Treatment for childhood cancer - long-term risks
Today's cancer treatments help cure many children of cancer. These treatments also may cause health problems later on. These are called "late effects."
Late effects are treatment side effects that appear several months or years after treatment for cancer. Late effects can impact one or more areas of the body. Effects can be mild to severe. Examples include learning, vision, joint, or teeth problems.
Whether your child will have late effects depend on the type of cancer and the treatments your child has. Being aware of your child's risk of long-term health problems can help you follow-up with health care providers and detect any problems early.
Childhood cancer - late effects
What Causes Late Effects
Some cancer treatments damage healthy cells. The damage is not seen during treatment, but as the child's body grows, changes in cell growth or function appear.
The medicines used for chemotherapy and the high-energy rays used in radiation therapy can harm healthy cells. This damage can change or delay the way cells grow. Radiation therapy has a more direct effect on long-term growth than chemotherapy.
When cancer surgery is performed, it may cause changes in the growth or function of an organ.
Your child's health care team will come up with a treatment plan to avoid harming healthy cells as much as possible.
Every child is unique. The risk of getting a late effect depends on many factors such as:
Types of Late Effects
There are many types of late effects depending on where the cancer was and what types of treatments were done. Many of the effects can be managed. The following are examples of some late effects based on body parts affected.
Other late effects may include:
Most of the effects above are physical. There may be long-term emotional effects as well. Coping with health problems, extra medical visits, or the worries that come with cancer can be a lifelong challenge.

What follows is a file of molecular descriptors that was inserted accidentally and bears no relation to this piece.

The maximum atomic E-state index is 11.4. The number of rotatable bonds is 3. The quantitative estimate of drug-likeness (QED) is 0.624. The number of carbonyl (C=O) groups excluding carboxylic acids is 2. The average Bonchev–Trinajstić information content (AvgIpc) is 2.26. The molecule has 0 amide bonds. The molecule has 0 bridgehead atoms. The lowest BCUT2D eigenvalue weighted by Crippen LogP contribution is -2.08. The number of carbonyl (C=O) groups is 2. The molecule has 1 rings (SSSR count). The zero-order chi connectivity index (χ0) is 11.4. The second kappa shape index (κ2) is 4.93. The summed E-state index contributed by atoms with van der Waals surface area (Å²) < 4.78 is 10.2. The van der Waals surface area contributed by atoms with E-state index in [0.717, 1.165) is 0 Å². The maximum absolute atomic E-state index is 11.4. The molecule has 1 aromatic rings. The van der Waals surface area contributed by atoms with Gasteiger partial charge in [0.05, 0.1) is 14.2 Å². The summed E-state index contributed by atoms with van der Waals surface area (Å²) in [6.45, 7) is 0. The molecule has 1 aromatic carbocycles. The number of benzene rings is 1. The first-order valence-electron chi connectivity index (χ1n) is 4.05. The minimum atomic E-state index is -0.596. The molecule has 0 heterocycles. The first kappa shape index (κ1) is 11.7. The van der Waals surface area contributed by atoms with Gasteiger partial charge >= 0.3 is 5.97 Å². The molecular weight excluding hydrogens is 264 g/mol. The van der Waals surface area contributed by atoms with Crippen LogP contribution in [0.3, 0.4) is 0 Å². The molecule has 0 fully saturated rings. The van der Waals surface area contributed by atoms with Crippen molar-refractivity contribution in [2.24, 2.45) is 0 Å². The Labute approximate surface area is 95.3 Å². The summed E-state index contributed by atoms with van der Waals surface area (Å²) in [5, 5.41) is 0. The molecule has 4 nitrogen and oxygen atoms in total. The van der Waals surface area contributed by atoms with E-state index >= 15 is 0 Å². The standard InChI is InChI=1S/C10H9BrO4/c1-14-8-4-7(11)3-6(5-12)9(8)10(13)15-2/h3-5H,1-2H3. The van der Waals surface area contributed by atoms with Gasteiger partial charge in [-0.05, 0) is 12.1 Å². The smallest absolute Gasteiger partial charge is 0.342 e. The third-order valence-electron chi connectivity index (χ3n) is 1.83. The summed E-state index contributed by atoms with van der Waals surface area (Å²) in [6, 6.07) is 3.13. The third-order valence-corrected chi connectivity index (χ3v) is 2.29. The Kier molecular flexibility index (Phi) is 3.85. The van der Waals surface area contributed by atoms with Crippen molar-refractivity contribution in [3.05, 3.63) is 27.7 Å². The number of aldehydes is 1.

Preventing Health Problems
Many late effects cannot be prevented, but others can be managed or treated.
There are some things your child can do to help prevent other health problems and detect problems early such as:
Watching for late effects will be a key part of your child's care for many years. The Children's Oncology Group (COG) creates guidelines for long-term follow up in children and adolescents who have had cancer. Ask your child's provider about the guidelines. Follow these general steps:
Regular follow-up and care gives your child the best chance of recovery and good health.
American Cancer Society. Children Diagnosed With Cancer: Late Effects of Cancer Treatment. Updated February 2, 2014. www.cancer.org/treatment/childrenandcancer/whenyourchildhascancer/children-diagnosed-with-cancer-late-effects-of-cancer-treatment. Accessed October 25, 2016.
National Cancer Institute. Late Effects of Treatment for Childhood Cancer (PDQ) -- Health Professional Version. Updated August 9, 2016. www.cancer.gov/types/childhood-cancers/late-effects-hp-pdq#section/all. Accessed October 25, 2016.
National Cancer Institute. Young People with Cancer: A Handbook for Parents. Updated September 2015. www.cancer.gov/publications/patient-education/young-people. Accessed October 25, 2016.
Vrooman L, Diller L, Kenney LB. Childhood cancer survivorship. In: Orkin SH, Fisher DE, Ginsburg D, Look AT, Lux SE, Nathan DG, eds. Nathan and Oski's Hematology and Oncology of Infancy and Childhood. 8th ed. Philadelphia, PA: Elsevier Saunders; 2015:chap 72.
Review Date: 8/31/2016
Reviewed By: Neil K. Kaneshiro, MD, MHA, Clinical Assistant Professor of Pediatrics, University of Washington School of Medicine, Seattle, WA. Also reviewed by David Zieve, MD, MHA, Isla Ogilvie, PhD, and the A.D.A.M. Editorial team.
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